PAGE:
Kickstarter is a harsh mistress. Since its inception in April of 2009, Kickstarter has held to one simple rule that has confounded, frustrated, and in some cases terrified crowd-fund organizers:
If your campaign doesn’t reach its goal, you get nothing.
So why risk using Kickstarter when other crowd-funding platforms like Indiegogo and GoFundMe allow campaigns to keep all donations made—even if a goal is not reached?
The simple answer is that Kickstarter campaigns, on average, take in about 2.35 times as much as Indiegogo campaigns (and way more than GoFundMe’s). Perhaps this disparity is because Kickstarter backers feel more confident that a project they support will happen rather than fearing their donation night disappear into a crowd-funding black hole if a campaign comes up far short of its goal. Or maybe it’s because Kickstarter does more marketing, has more site visitors, or simply has a better reputation in general for more high-quality projects than other services. Likewise, the same article linked to above says that conversion rates are 3x-4x higher for Kickstarter campaigns than for Indiegogo.
Whatever the reason, Kickstarter has the greater potential payoff, just with an increased risk of getting nothing. Because of this, determining the right amount to set as a goal on Kickstarter is critical. Ask for too much and fail to get there, and you’ve just wasted months of work. Ask for too little, and you might make your goal but wind up with less than you really need.
This was the dilemma facing the folks making episode 2 of COZMO’S (the same folks who made s Star Trek: Renegades and the two-part Renegades: “The Requiem”). They need $100K to make this film, and so that’s what they asked for. And with a week left, their campaign is doing pretty well. So far, 341 backers have pledged more than $67K (including two $10K donors!) to bring them 2/3 of the way there.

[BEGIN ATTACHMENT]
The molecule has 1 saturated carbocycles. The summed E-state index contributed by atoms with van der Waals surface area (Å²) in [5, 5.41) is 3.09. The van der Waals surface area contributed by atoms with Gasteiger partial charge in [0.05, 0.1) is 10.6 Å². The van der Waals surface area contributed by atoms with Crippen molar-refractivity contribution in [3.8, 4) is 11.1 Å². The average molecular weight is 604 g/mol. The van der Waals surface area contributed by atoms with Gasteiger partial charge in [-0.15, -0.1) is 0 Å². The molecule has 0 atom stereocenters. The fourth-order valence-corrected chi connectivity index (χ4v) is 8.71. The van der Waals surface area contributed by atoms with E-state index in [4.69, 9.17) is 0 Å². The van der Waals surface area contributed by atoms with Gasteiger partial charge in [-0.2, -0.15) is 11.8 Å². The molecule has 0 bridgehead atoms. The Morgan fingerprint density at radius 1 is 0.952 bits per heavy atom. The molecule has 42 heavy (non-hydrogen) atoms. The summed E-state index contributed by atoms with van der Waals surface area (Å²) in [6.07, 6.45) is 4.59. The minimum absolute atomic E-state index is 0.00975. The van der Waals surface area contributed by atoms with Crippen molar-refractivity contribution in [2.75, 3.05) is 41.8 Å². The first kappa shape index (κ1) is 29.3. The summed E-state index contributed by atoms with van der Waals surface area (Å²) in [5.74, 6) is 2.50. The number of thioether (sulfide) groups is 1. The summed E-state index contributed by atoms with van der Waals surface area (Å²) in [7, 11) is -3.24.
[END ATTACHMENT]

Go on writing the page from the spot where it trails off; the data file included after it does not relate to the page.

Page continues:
But with only seven days left, it’s gonna be a nail-biter!
The producers recently sent out an update reminding folks that episode 2 and beyond will be more serious than the pilot:
Though we understand that the pilot may have been a bit too much on the slapstick side, we wanted to point out that it was directed by Animal House alum, Stephen Furst. He had put his own twist on things, as Hollywood directors often do. Then again, The Orville started out as a comedy and has now pulled back those strings to become more of a Star Trek drama, which most people are loving.
The new episode will lean more toward the dramatic side of storytelling, utilizing a piece of sci-fi literary history penned by Damon Knight that was also used to create an extremely famous Twilight Zone episode. The episode was called “To Serve Man.” Of course, we’ll be throwing in some new twists in the Cozmo’s fashion.
With a cast including Star Trek and sci-fi genre veterans, and amazing make-up and effects by Hollywood professionals, this is a project definitely worth supporting…